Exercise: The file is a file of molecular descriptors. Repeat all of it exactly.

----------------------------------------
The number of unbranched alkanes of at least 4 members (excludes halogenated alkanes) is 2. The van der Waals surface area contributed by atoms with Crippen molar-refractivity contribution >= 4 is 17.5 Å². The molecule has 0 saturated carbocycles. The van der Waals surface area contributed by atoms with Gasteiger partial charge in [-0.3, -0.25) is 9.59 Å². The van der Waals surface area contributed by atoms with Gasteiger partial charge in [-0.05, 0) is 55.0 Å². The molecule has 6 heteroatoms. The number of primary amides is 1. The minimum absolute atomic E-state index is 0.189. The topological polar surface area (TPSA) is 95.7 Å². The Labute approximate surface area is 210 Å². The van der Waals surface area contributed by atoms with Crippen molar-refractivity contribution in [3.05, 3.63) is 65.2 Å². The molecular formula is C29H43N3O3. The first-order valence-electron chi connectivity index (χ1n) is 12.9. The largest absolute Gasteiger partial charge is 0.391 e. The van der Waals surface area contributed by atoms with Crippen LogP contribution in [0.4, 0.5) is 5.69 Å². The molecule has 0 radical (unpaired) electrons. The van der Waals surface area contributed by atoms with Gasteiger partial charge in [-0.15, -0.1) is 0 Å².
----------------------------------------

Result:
The number of unbranched alkanes of at least 4 members (excludes halogenated alkanes) is 2. The van der Waals surface area contributed by atoms with Crippen molar-refractivity contribution >= 4 is 17.5 Å². The molecule has 0 saturated carbocycles. The van der Waals surface area contributed by atoms with Gasteiger partial charge in [-0.3, -0.25) is 9.59 Å². The van der Waals surface area contributed by atoms with Gasteiger partial charge in [-0.05, 0) is 55.0 Å². The molecule has 6 heteroatoms. The number of primary amides is 1. The minimum absolute atomic E-state index is 0.189. The topological polar surface area (TPSA) is 95.7 Å². The Labute approximate surface area is 210 Å². The van der Waals surface area contributed by atoms with Crippen molar-refractivity contribution in [3.05, 3.63) is 65.2 Å². The molecular formula is C29H43N3O3. The first-order valence-electron chi connectivity index (χ1n) is 12.9. The largest absolute Gasteiger partial charge is 0.391 e. The van der Waals surface area contributed by atoms with Crippen LogP contribution in [0.4, 0.5) is 5.69 Å². The molecule has 0 radical (unpaired) electrons. The van der Waals surface area contributed by atoms with Gasteiger partial charge in [-0.15, -0.1) is 0 Å².